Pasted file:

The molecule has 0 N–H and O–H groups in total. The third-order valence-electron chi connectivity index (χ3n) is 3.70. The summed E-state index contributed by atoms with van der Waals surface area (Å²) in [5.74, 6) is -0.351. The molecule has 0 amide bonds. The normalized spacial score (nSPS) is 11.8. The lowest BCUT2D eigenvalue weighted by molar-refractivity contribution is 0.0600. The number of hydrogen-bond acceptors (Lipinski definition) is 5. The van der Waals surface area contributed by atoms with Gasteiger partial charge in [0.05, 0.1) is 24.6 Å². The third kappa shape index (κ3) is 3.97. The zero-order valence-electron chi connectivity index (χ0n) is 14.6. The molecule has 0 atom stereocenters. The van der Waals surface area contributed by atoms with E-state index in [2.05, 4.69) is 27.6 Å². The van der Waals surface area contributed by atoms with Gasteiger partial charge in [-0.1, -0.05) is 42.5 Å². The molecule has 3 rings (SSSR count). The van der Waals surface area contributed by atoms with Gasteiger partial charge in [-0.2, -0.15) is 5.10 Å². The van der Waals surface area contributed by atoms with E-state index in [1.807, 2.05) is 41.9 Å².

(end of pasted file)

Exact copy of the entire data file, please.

The molecule has 0 N–H and O–H groups in total. The third-order valence-electron chi connectivity index (χ3n) is 3.70. The summed E-state index contributed by atoms with van der Waals surface area (Å²) in [5.74, 6) is -0.351. The molecule has 0 amide bonds. The normalized spacial score (nSPS) is 11.8. The lowest BCUT2D eigenvalue weighted by molar-refractivity contribution is 0.0600. The number of hydrogen-bond acceptors (Lipinski definition) is 5. The van der Waals surface area contributed by atoms with Gasteiger partial charge in [0.05, 0.1) is 24.6 Å². The third kappa shape index (κ3) is 3.97. The zero-order valence-electron chi connectivity index (χ0n) is 14.6. The molecule has 0 atom stereocenters. The van der Waals surface area contributed by atoms with E-state index in [2.05, 4.69) is 27.6 Å². The van der Waals surface area contributed by atoms with Gasteiger partial charge in [-0.1, -0.05) is 42.5 Å². The molecule has 3 rings (SSSR count). The van der Waals surface area contributed by atoms with Gasteiger partial charge in [-0.2, -0.15) is 5.10 Å². The van der Waals surface area contributed by atoms with E-state index in [1.807, 2.05) is 41.9 Å².